Haplogroup R1b-M167/SRY2627 linked to Celts expanding with the Urnfield culture

As you can see from my interest in the recently published Olalde et al. (2019) Iberia paper, once you accept that East Bell Beakers expanded North-West Indo-European, the most important question becomes how did its known dialects spread to their known historic areas.

We already had a good idea about the expansion of Celts, based on proto-historical accounts, fragmentary languages, and linguistic guesstimates, but the connection of Celtic with either Urnfield or slightly later Hallstatt/La Tène was always blurred, due to the lack of precise data on population movements.

The latest paper on Iberia is interesting for many details, such as:

  • The express dismissal of the newest pet theory based on the simplistic “steppe ancestry = IE”: the obsessive comparisons of Dutch Bell Beakers as the origin of basically anything that moves in Europe.
  • A discrete influx of North African ancestry in certain samples before the Moorish invasion (which was probably mediated by peoples of North African rather than Levantine admixture).
  • The finding of very Mycenaean-like Greek colonies of the 5th century (interestingly, under R1b lineages).
iberia-celts-romans
Modified from section of PCA of ancient samples by Olalde et al. (2019). “IE Iberia” refers to Pre-Celtic Indo-European languages of Iberia, such as Galaico-Lusitanian in the west (see more on Lusitanian), and a potentially Ligurian-related language in the North-East and southern France.

The paper is, however, of particular importance from the perspective of historical linguistics. It confirms that:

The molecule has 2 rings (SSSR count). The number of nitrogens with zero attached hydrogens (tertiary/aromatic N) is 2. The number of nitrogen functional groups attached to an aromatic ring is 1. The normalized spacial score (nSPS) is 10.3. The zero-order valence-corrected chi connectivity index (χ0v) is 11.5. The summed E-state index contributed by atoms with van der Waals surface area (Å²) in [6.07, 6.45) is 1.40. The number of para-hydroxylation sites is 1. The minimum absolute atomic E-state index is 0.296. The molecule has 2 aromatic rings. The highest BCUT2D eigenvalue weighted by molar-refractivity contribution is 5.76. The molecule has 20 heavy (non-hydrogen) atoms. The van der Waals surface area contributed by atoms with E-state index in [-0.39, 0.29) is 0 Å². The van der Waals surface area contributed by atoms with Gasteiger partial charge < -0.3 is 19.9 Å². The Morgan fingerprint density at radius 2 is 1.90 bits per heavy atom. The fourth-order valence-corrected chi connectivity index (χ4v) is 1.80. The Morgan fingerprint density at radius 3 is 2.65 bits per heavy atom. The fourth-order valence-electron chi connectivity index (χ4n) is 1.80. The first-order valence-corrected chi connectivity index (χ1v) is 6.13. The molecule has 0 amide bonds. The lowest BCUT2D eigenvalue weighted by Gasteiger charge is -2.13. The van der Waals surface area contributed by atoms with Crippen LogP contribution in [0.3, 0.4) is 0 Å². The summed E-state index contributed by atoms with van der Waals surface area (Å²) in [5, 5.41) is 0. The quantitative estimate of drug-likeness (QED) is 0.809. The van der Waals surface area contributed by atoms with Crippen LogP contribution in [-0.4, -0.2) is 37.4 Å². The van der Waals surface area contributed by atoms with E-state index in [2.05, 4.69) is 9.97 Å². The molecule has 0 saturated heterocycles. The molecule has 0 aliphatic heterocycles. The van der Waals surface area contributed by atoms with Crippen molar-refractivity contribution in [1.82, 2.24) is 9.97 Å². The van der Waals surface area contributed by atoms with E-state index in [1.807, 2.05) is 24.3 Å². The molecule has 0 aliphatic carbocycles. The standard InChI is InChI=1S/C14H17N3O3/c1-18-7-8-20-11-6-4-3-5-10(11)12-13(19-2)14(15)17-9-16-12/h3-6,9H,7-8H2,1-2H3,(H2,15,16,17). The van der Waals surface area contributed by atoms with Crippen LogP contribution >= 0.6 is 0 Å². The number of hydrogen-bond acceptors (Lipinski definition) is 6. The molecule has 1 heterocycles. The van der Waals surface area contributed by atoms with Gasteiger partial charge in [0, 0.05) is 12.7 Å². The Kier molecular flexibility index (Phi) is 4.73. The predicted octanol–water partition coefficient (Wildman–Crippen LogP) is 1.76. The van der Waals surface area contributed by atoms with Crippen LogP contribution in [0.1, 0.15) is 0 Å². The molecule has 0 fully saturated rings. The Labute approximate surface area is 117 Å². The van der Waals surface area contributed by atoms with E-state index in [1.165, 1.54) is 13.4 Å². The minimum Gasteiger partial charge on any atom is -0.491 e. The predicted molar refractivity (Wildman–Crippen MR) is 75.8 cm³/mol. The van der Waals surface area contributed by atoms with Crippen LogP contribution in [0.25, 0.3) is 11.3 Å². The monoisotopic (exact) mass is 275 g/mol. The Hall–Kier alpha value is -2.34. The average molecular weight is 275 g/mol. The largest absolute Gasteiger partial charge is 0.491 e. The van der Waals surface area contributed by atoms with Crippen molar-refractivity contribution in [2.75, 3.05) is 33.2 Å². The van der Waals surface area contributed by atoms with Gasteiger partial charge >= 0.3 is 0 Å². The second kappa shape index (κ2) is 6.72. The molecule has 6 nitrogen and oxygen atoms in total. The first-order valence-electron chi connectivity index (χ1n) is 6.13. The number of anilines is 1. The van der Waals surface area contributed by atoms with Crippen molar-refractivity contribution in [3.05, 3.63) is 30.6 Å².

• Celtic-speaking peoples expanded in Iberia likely during the Late Bronze Age – Early Iron Age (probably with the Urnfield culture, before 1000 BC) with North/Central European ancestry.

NOTE. The paper marks what are believed to be the boundaries of non-Indo-European languages during the Iron Age in later times, extrapolating that situation to the past. Mediterranean sites with Iberian traits (ca. 6th century on) were probably non-Indo-European-speaking tribes, but it is unclear what happened in the centuries before their sampling, and there are no clear boundaries. These incoming Celts from central Europe with the Urnfield culture makes it very likely that the Iberian expansion to the north happened later, incorporating thus this central European ancestry in the process. The southern (orientalizing, Tartessian) site of La Angorrilla shows incineration and influence from Phoenician settlers, and their actual language is also far from clear. The other investigated samples, with higher central European contribution, are from Celtiberian sites.

  • The slightly later arrival of (Phoenician, Greek and) Latin-speaking peoples into Iberia is marked by Central/Eastern Mediterranean and North African ancestry.
iberia-migrations-celts-romans
Expansion of different ancestry components in Iberia during Prehistory. Modified from Olalde et al. (2019) to include labels with populations expanding with each component.

While both confirm what was more or less already known about the oldest attested NWIE dialects, and further support the role of East Bell Beakers in expanding North-West Indo-European, the first part is interesting for two main reasons:

  1. Koch’s Celtic from the West hypothesis, which made a recent comeback with a renewed model based on “steppe ancestry”, is once again rejected in population genomics, as expected. At this point I doubt this will mean anything to the supporters of the theory (because you can propose as many “Celtic-over-Celtic” layers as you want), but if you are not obsessed with autochthonous continuity of Celtic languages in the Atlantic area we might begin to judge the most correct dialectal split (and thus classification) among those proposed to date, based on ancestry and haplogroup expansions.